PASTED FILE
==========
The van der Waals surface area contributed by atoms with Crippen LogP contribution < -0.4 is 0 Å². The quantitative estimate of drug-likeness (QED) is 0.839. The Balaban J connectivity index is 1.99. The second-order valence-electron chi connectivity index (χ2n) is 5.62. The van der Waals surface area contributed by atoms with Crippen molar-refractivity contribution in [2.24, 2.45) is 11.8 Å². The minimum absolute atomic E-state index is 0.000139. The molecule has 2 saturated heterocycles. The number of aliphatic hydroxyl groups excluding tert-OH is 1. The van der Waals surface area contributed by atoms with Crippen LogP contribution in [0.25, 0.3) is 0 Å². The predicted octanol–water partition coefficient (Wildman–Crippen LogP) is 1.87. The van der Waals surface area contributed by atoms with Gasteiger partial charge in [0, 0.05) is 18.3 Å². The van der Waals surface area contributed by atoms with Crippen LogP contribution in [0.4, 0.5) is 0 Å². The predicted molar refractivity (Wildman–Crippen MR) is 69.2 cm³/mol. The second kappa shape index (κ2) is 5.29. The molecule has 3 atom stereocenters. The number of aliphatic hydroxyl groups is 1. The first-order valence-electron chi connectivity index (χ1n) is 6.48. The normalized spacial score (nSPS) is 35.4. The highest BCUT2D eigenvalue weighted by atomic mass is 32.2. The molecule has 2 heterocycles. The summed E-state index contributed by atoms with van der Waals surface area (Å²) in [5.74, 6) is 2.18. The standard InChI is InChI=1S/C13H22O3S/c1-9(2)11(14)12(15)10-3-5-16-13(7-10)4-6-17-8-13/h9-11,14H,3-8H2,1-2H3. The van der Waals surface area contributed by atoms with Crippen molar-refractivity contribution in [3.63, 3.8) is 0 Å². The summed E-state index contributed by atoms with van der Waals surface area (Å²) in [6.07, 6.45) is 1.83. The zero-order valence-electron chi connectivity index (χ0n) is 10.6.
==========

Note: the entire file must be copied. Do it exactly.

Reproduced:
The van der Waals surface area contributed by atoms with Crippen LogP contribution < -0.4 is 0 Å². The quantitative estimate of drug-likeness (QED) is 0.839. The Balaban J connectivity index is 1.99. The second-order valence-electron chi connectivity index (χ2n) is 5.62. The van der Waals surface area contributed by atoms with Crippen molar-refractivity contribution in [2.24, 2.45) is 11.8 Å². The minimum absolute atomic E-state index is 0.000139. The molecule has 2 saturated heterocycles. The number of aliphatic hydroxyl groups excluding tert-OH is 1. The van der Waals surface area contributed by atoms with Crippen LogP contribution in [0.25, 0.3) is 0 Å². The predicted octanol–water partition coefficient (Wildman–Crippen LogP) is 1.87. The van der Waals surface area contributed by atoms with Gasteiger partial charge in [0, 0.05) is 18.3 Å². The van der Waals surface area contributed by atoms with Crippen LogP contribution in [0.4, 0.5) is 0 Å². The predicted molar refractivity (Wildman–Crippen MR) is 69.2 cm³/mol. The second kappa shape index (κ2) is 5.29. The molecule has 3 atom stereocenters. The number of aliphatic hydroxyl groups is 1. The first-order valence-electron chi connectivity index (χ1n) is 6.48. The normalized spacial score (nSPS) is 35.4. The highest BCUT2D eigenvalue weighted by atomic mass is 32.2. The molecule has 2 heterocycles. The summed E-state index contributed by atoms with van der Waals surface area (Å²) in [5.74, 6) is 2.18. The standard InChI is InChI=1S/C13H22O3S/c1-9(2)11(14)12(15)10-3-5-16-13(7-10)4-6-17-8-13/h9-11,14H,3-8H2,1-2H3. The van der Waals surface area contributed by atoms with Crippen molar-refractivity contribution in [3.63, 3.8) is 0 Å². The summed E-state index contributed by atoms with van der Waals surface area (Å²) in [6.07, 6.45) is 1.83. The zero-order valence-electron chi connectivity index (χ0n) is 10.6.